Baby boomers often label younger children these days as the strawberry generation who can’t take up hardship. But one thing is for sure: Malaysian students like Keith don’t fit that stereotype, having their lives as they knew turned topsy-turvy at the drop of a hat. 

This was the new normal for them. 

Primary six students at Qihua Primary School sitting for their preliminary exams. Image: Qihua Primary School (Facebook)

Lessons learnt

In my previous life as a part-time teacher, I remember telling my final batch of primary six students, who took the PSLE last year during the pandemic, that they were preparing for the exam during the zenith of a crisis.

These students were faced with undesirable learning conditions and disruption to their education, with life as they knew it drastically altered. It would be manifestly unfair to expect these pupils to perform at the same level as their predecessors, what more for Malaysian students such as Keith and Alfred, who faced even more significant disruptions and challenges.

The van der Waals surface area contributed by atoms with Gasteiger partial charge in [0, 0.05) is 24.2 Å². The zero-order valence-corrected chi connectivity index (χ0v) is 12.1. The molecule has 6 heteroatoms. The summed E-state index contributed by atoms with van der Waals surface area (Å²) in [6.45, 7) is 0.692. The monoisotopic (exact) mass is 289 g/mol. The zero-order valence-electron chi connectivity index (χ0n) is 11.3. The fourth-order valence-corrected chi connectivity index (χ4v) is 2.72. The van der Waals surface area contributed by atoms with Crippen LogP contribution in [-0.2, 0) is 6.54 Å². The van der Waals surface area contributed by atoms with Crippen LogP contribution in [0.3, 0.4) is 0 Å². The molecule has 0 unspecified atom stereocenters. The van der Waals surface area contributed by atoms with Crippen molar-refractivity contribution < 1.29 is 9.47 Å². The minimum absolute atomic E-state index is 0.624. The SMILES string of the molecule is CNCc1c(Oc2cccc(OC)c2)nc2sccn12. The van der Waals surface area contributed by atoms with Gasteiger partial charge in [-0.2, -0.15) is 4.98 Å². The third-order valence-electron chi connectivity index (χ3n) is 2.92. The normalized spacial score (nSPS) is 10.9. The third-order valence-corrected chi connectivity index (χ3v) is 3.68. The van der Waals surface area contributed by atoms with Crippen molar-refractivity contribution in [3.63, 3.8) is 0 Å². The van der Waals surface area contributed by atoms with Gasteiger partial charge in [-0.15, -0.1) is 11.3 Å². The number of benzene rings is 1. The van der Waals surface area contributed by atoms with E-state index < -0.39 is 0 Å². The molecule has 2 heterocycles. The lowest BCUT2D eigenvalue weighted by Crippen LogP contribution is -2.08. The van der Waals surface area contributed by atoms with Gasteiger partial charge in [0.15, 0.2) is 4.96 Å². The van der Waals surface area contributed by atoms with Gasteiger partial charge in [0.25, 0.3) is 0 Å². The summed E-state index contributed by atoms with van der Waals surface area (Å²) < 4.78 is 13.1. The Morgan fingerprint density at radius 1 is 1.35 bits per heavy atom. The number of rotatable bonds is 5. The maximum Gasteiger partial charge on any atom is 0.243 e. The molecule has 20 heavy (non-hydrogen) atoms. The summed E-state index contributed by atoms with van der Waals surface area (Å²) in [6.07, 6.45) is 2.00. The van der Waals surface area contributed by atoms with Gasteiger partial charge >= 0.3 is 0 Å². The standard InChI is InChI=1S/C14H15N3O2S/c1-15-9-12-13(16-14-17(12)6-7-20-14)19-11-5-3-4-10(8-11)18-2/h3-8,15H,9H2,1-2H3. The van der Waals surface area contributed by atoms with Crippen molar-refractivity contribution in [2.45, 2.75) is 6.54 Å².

These two boys were thrown into a less-than-desirable situation and were forced to grow up quickly. They might have matured after their stay away from home, but in the process, they have had to forgo the kind of childhood most pre-pandemic children enjoyed. 

This baptism they went through will linger on long after the formulas and concepts taught in the classroom have been forgotten. The real world tenacity and independence they gained far surpass any explanations of such values, often extolled through aspirational theory.

And, in no small part, barring results, school postings, and parental expectations, isn’t that truly what education is all about?